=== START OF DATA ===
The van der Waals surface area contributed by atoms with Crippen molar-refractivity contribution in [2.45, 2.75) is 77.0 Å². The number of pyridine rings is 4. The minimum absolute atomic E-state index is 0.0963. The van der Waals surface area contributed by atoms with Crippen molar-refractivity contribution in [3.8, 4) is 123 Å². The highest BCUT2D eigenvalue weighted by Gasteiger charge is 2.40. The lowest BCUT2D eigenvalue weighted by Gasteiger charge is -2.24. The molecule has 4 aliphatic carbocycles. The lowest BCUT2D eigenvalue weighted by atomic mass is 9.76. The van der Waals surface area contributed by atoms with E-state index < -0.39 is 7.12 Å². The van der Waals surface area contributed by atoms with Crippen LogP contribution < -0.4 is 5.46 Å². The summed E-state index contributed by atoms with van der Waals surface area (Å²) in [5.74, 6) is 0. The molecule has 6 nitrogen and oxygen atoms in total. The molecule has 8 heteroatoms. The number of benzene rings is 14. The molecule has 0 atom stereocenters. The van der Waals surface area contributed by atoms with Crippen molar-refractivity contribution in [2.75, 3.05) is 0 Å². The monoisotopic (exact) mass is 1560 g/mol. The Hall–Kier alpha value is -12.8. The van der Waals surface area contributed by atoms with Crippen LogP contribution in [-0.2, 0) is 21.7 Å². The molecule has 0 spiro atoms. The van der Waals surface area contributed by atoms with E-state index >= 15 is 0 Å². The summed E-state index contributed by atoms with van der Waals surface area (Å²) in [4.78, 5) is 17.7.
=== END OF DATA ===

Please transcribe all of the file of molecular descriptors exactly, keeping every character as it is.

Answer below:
The van der Waals surface area contributed by atoms with Crippen molar-refractivity contribution in [2.45, 2.75) is 77.0 Å². The number of pyridine rings is 4. The minimum absolute atomic E-state index is 0.0963. The van der Waals surface area contributed by atoms with Crippen molar-refractivity contribution in [3.8, 4) is 123 Å². The highest BCUT2D eigenvalue weighted by Gasteiger charge is 2.40. The lowest BCUT2D eigenvalue weighted by Gasteiger charge is -2.24. The molecule has 4 aliphatic carbocycles. The lowest BCUT2D eigenvalue weighted by atomic mass is 9.76. The van der Waals surface area contributed by atoms with E-state index < -0.39 is 7.12 Å². The van der Waals surface area contributed by atoms with Crippen LogP contribution < -0.4 is 5.46 Å². The summed E-state index contributed by atoms with van der Waals surface area (Å²) in [5.74, 6) is 0. The molecule has 6 nitrogen and oxygen atoms in total. The molecule has 8 heteroatoms. The number of benzene rings is 14. The molecule has 0 atom stereocenters. The van der Waals surface area contributed by atoms with Crippen molar-refractivity contribution in [2.75, 3.05) is 0 Å². The monoisotopic (exact) mass is 1560 g/mol. The Hall–Kier alpha value is -12.8. The van der Waals surface area contributed by atoms with Crippen LogP contribution in [-0.2, 0) is 21.7 Å². The molecule has 0 spiro atoms. The van der Waals surface area contributed by atoms with E-state index >= 15 is 0 Å². The summed E-state index contributed by atoms with van der Waals surface area (Å²) in [4.78, 5) is 17.7.